Tenderfoot

Victim Impact Statement

Author

Charmaine Peters has just completed her second undergraduate year of study at the University of the Sunshine Coast, Bachelor of Creative Writing.

This is her second published short story, another story was adapted to use as a short play, and filmed by a group of year 11 students for their media studies project.

Charmaine is keen to pursue a career in screenwriting and/or other professional writing work upon completion of her studies.

She is about to spend a month studying in Germany, where she will indulge her passion for travel, culture and Literature.

by Charmaine Peters


 

Thursday 7th March 1985

My name is Mandy. I’m fourteen.

I’m a pretty good student. I used to be a real show-off in Drama class. I get A’s all the time for English and Art. My Maths teacher, Miss Stein, has a voice so squeaky I can’t stand it, plus she has a really frizzy perm. Sometimes I swear she thinks she invented Maths, because usually I only get B’s, and she takes it so personally. I was good at public speaking, you know, debates, speeches, that sort of stuff. That was last year.

What I really love to do is sing. I’ve won a couple of competitions and some prizes. I won a pen once; it was silver and engraved with my name. I never used it but.

I haven’t sung since it happened. I just listen to the radio or play tapes on the cassette player I nicked from my brother. It makes me feel a bit better, like there’s someone else there, but I don’t have to talk back because they don’t ask questions. People are always asking questions.

I don’t talk.

That’s why I’m writing this, because I don’t talk anymore. That’s why Dr Michaels gave me this book to write in I guess. Mum and Dad sent me to see him so I’d have someone to "talk" to, about what happened. I don’t know why I stopped. I didn’t mean to, I just did it when all the people at the hospital kept asking me what happened. I didn’t know what to say, so I just said nothing. It’s nice sometimes, not talking, peaceful. People leave you alone after a while.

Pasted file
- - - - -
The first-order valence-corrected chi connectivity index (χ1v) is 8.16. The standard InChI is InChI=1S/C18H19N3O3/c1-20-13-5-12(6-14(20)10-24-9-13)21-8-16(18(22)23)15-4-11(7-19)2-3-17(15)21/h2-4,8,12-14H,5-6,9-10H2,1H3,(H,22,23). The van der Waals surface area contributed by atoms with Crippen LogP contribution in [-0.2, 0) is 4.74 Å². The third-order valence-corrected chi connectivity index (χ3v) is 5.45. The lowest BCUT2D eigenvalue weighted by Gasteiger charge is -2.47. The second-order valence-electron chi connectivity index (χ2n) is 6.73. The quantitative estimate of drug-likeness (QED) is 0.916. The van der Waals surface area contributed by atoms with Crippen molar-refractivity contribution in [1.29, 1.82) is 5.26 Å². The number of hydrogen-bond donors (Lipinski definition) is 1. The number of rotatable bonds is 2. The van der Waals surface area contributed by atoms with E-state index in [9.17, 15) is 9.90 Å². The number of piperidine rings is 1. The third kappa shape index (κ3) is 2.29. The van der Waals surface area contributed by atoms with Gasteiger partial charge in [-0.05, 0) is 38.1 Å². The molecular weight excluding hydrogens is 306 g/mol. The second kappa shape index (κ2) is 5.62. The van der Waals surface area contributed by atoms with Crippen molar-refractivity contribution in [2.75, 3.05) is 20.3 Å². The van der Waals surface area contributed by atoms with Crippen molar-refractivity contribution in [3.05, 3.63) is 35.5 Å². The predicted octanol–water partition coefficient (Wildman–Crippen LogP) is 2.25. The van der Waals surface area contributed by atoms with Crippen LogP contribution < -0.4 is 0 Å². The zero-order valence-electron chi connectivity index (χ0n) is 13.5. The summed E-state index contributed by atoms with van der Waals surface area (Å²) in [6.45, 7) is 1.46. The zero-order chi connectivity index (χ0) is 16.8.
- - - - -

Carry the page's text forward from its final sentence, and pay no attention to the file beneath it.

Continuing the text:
I go back to school soon but.

 

 

Thursday 14th March 1985

I’ve been coming to Dr Michaels for a couple of months. He’s okay for an old guy; he’s about forty-five I guess.

Since I don’t talk, he just lets me draw pictures and paint and stuff. He doesn’t ask that many questions, just jots stuff down in his little book all the time. Anyway, he wants me to practise writing, so that when the trial comes up I can maybe tell my story to the judge in writing. That way, I don’t have to talk in court. They can’t make me anyway.

Besides, they’ve got the statement the police wrote and the doctors’ letters and stuff they can use.

No witnesses but.

 

 

Thursday 28th March 1985

I’ve been back at school for a couple of weeks.

I sit on the library steps to eat my lunch in the sun. You’re not supposed to, but nobody says anything. They’re too scared of Mrs Hathaway. I guess she feels sorry for me. We’re neighbours so it’s a bit awkward because, well, I’ve seen her ugly underwear hanging on the line. She’s always suggesting books for me. I take some home just to keep her happy. I never read them but. Librarians are all so dusty and faded looking, like dried flower arrangements.

At least the other kids have stopped spitting on me.

I mostly get ignored now, which is good. Better than being called slut every day, I guess. Even the teachers don’t pay me any attention, except for Mr Simpson, my art teacher. He sometimes lets me into the art room in the breaks. He brings me cups of tea from a silver teapot in a proper teacup with flower patterns on the side and biscuits on a saucer with a doily on it. Dad says he’s a pansy. I don’t know anything about that, because it’s hard to think of him having a life outside of school.

He doesn’t ask me stupid questions but.

 

 

Monday 8th April 1985

Mum and I went to Port Macquarie for Easter. We’re staying at my Auntie’s. Craig stayed home with Dad, because it’s embarrassing being seen on holiday with your mum and your sister, he says. He took his tape player back off me. He’s an idiot.

Mum sang along to Duran Duran in the car all the way from Gunnedah, just being stupid, having fun. Six hours non-stop! She’s not a very good singer but.

I miss singing.

Aunty Mae isn’t married so she doesn’t have any annoying kids running around.

She lives in a cottage right near the beach. She’s got a little studio set up in her shed. We paint together out there for hours; she lets me do whatever I like and she doesn’t try to get me to talk. Sometimes I catch her looking at me funny out the corner of my eye but.

Mum goes for really long walks along the beach in the afternoons. I guess she doesn’t want me to see the tears. They stay up late drinking wine and talking, but they stop whenever I come into the room.

At night, I can hear the waves crashing on the shoreline. It helps me to sleep, and to almost forget.